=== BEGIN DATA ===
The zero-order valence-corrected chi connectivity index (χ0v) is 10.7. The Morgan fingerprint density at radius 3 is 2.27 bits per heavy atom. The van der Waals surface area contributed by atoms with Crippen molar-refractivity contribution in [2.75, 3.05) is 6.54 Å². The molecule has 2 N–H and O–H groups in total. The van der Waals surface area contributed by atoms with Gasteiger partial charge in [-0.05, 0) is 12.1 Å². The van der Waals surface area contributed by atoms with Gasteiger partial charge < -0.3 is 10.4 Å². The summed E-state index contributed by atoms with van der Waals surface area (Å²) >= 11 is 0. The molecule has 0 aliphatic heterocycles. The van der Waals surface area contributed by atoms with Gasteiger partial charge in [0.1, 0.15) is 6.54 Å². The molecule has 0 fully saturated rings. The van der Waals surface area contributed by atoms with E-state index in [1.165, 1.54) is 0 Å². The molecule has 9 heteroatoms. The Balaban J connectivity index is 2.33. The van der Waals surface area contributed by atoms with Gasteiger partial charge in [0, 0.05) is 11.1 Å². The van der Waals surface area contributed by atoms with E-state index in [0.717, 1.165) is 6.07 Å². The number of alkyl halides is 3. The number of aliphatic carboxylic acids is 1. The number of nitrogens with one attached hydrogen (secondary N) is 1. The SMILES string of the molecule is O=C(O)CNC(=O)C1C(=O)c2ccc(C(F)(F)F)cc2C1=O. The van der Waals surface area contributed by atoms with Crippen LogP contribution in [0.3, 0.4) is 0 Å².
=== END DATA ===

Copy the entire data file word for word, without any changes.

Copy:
The zero-order valence-corrected chi connectivity index (χ0v) is 10.7. The Morgan fingerprint density at radius 3 is 2.27 bits per heavy atom. The van der Waals surface area contributed by atoms with Crippen molar-refractivity contribution in [2.75, 3.05) is 6.54 Å². The molecule has 2 N–H and O–H groups in total. The van der Waals surface area contributed by atoms with Gasteiger partial charge in [-0.05, 0) is 12.1 Å². The van der Waals surface area contributed by atoms with Gasteiger partial charge < -0.3 is 10.4 Å². The summed E-state index contributed by atoms with van der Waals surface area (Å²) >= 11 is 0. The molecule has 0 aliphatic heterocycles. The van der Waals surface area contributed by atoms with Gasteiger partial charge in [0.1, 0.15) is 6.54 Å². The molecule has 0 fully saturated rings. The van der Waals surface area contributed by atoms with E-state index in [1.165, 1.54) is 0 Å². The molecule has 9 heteroatoms. The Balaban J connectivity index is 2.33. The van der Waals surface area contributed by atoms with Gasteiger partial charge in [0, 0.05) is 11.1 Å². The van der Waals surface area contributed by atoms with E-state index in [0.717, 1.165) is 6.07 Å². The number of alkyl halides is 3. The number of aliphatic carboxylic acids is 1. The number of nitrogens with one attached hydrogen (secondary N) is 1. The SMILES string of the molecule is O=C(O)CNC(=O)C1C(=O)c2ccc(C(F)(F)F)cc2C1=O. The van der Waals surface area contributed by atoms with Crippen LogP contribution in [0.3, 0.4) is 0 Å².